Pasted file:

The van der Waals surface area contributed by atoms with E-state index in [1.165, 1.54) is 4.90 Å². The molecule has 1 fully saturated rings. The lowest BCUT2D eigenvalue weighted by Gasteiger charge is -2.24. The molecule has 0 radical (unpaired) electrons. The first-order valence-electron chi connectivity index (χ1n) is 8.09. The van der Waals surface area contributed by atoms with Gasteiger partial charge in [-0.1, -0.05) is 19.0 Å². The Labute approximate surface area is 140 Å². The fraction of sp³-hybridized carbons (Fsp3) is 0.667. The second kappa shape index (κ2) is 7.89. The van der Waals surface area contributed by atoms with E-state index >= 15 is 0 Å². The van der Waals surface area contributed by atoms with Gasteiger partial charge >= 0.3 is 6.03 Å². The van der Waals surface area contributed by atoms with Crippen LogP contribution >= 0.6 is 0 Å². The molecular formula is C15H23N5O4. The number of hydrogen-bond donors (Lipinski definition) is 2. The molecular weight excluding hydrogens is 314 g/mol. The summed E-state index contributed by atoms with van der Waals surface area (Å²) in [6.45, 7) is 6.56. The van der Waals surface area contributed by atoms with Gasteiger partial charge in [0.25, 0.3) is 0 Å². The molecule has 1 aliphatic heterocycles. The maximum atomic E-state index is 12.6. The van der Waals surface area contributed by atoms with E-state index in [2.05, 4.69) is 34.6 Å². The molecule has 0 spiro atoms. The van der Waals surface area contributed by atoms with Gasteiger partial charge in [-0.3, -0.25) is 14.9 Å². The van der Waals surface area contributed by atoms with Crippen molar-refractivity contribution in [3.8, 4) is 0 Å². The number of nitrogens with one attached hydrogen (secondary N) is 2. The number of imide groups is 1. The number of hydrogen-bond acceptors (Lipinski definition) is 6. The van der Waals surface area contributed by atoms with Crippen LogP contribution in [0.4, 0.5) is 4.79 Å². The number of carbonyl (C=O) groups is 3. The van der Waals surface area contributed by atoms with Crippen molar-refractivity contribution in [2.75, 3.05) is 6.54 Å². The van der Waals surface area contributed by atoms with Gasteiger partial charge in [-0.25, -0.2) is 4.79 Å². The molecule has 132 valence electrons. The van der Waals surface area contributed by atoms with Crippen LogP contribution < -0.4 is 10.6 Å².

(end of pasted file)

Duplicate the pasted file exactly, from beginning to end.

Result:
The van der Waals surface area contributed by atoms with E-state index in [1.165, 1.54) is 4.90 Å². The molecule has 1 fully saturated rings. The lowest BCUT2D eigenvalue weighted by Gasteiger charge is -2.24. The molecule has 0 radical (unpaired) electrons. The first-order valence-electron chi connectivity index (χ1n) is 8.09. The van der Waals surface area contributed by atoms with Gasteiger partial charge in [-0.1, -0.05) is 19.0 Å². The Labute approximate surface area is 140 Å². The fraction of sp³-hybridized carbons (Fsp3) is 0.667. The second kappa shape index (κ2) is 7.89. The van der Waals surface area contributed by atoms with E-state index >= 15 is 0 Å². The van der Waals surface area contributed by atoms with Gasteiger partial charge >= 0.3 is 6.03 Å². The van der Waals surface area contributed by atoms with Crippen LogP contribution >= 0.6 is 0 Å². The molecular formula is C15H23N5O4. The number of hydrogen-bond donors (Lipinski definition) is 2. The molecular weight excluding hydrogens is 314 g/mol. The summed E-state index contributed by atoms with van der Waals surface area (Å²) in [6.45, 7) is 6.56. The van der Waals surface area contributed by atoms with Gasteiger partial charge in [0.25, 0.3) is 0 Å². The molecule has 1 aliphatic heterocycles. The maximum atomic E-state index is 12.6. The van der Waals surface area contributed by atoms with E-state index in [2.05, 4.69) is 34.6 Å². The molecule has 0 spiro atoms. The van der Waals surface area contributed by atoms with Gasteiger partial charge in [-0.3, -0.25) is 14.9 Å². The van der Waals surface area contributed by atoms with Crippen molar-refractivity contribution in [3.8, 4) is 0 Å². The number of nitrogens with one attached hydrogen (secondary N) is 2. The number of imide groups is 1. The number of hydrogen-bond acceptors (Lipinski definition) is 6. The van der Waals surface area contributed by atoms with Crippen LogP contribution in [0.4, 0.5) is 4.79 Å². The number of carbonyl (C=O) groups is 3. The van der Waals surface area contributed by atoms with Crippen molar-refractivity contribution in [2.75, 3.05) is 6.54 Å². The van der Waals surface area contributed by atoms with Gasteiger partial charge in [-0.25, -0.2) is 4.79 Å². The molecule has 132 valence electrons. The van der Waals surface area contributed by atoms with Crippen LogP contribution < -0.4 is 10.6 Å².